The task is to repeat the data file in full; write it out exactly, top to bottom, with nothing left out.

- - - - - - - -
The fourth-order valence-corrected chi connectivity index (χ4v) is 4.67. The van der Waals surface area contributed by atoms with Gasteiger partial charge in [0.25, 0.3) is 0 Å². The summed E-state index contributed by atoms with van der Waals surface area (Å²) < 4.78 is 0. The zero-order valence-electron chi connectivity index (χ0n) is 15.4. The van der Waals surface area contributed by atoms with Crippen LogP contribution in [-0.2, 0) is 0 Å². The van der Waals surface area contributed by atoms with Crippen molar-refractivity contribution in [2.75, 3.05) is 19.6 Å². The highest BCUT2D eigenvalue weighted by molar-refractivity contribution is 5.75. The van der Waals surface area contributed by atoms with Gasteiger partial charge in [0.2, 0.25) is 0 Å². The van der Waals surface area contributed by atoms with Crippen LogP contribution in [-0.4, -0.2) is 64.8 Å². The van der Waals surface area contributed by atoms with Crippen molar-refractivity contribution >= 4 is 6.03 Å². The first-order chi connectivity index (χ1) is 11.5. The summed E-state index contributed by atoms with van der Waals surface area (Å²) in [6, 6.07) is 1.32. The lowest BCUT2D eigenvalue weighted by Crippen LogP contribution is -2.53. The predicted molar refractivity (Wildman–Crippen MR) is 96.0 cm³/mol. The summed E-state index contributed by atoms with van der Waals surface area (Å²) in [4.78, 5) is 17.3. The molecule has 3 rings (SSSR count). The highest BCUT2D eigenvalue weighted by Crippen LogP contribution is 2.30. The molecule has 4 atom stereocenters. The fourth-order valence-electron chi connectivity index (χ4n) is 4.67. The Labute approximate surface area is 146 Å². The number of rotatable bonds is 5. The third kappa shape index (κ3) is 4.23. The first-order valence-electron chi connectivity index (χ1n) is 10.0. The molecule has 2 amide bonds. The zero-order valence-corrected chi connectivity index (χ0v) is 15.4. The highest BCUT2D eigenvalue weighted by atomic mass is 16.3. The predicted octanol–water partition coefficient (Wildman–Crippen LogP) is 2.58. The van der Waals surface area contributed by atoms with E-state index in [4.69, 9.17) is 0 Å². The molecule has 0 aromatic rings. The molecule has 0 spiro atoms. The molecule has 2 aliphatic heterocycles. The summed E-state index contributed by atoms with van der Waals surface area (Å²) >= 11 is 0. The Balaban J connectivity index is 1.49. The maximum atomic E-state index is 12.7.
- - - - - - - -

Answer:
The fourth-order valence-corrected chi connectivity index (χ4v) is 4.67. The van der Waals surface area contributed by atoms with Gasteiger partial charge in [0.25, 0.3) is 0 Å². The summed E-state index contributed by atoms with van der Waals surface area (Å²) < 4.78 is 0. The zero-order valence-electron chi connectivity index (χ0n) is 15.4. The van der Waals surface area contributed by atoms with Crippen LogP contribution in [-0.2, 0) is 0 Å². The van der Waals surface area contributed by atoms with Crippen molar-refractivity contribution in [2.75, 3.05) is 19.6 Å². The highest BCUT2D eigenvalue weighted by molar-refractivity contribution is 5.75. The van der Waals surface area contributed by atoms with Gasteiger partial charge in [0.2, 0.25) is 0 Å². The van der Waals surface area contributed by atoms with Crippen LogP contribution in [-0.4, -0.2) is 64.8 Å². The van der Waals surface area contributed by atoms with Crippen molar-refractivity contribution >= 4 is 6.03 Å². The first-order chi connectivity index (χ1) is 11.5. The summed E-state index contributed by atoms with van der Waals surface area (Å²) in [6, 6.07) is 1.32. The lowest BCUT2D eigenvalue weighted by Crippen LogP contribution is -2.53. The predicted molar refractivity (Wildman–Crippen MR) is 96.0 cm³/mol. The summed E-state index contributed by atoms with van der Waals surface area (Å²) in [4.78, 5) is 17.3. The molecule has 3 rings (SSSR count). The highest BCUT2D eigenvalue weighted by Crippen LogP contribution is 2.30. The molecule has 4 atom stereocenters. The fourth-order valence-electron chi connectivity index (χ4n) is 4.67. The Labute approximate surface area is 146 Å². The number of rotatable bonds is 5. The third kappa shape index (κ3) is 4.23. The first-order valence-electron chi connectivity index (χ1n) is 10.0. The molecule has 2 amide bonds. The zero-order valence-corrected chi connectivity index (χ0v) is 15.4. The highest BCUT2D eigenvalue weighted by atomic mass is 16.3. The predicted octanol–water partition coefficient (Wildman–Crippen LogP) is 2.58. The van der Waals surface area contributed by atoms with E-state index in [4.69, 9.17) is 0 Å². The molecule has 0 aromatic rings. The molecule has 0 spiro atoms. The molecule has 2 aliphatic heterocycles. The summed E-state index contributed by atoms with van der Waals surface area (Å²) >= 11 is 0. The Balaban J connectivity index is 1.49. The maximum atomic E-state index is 12.7.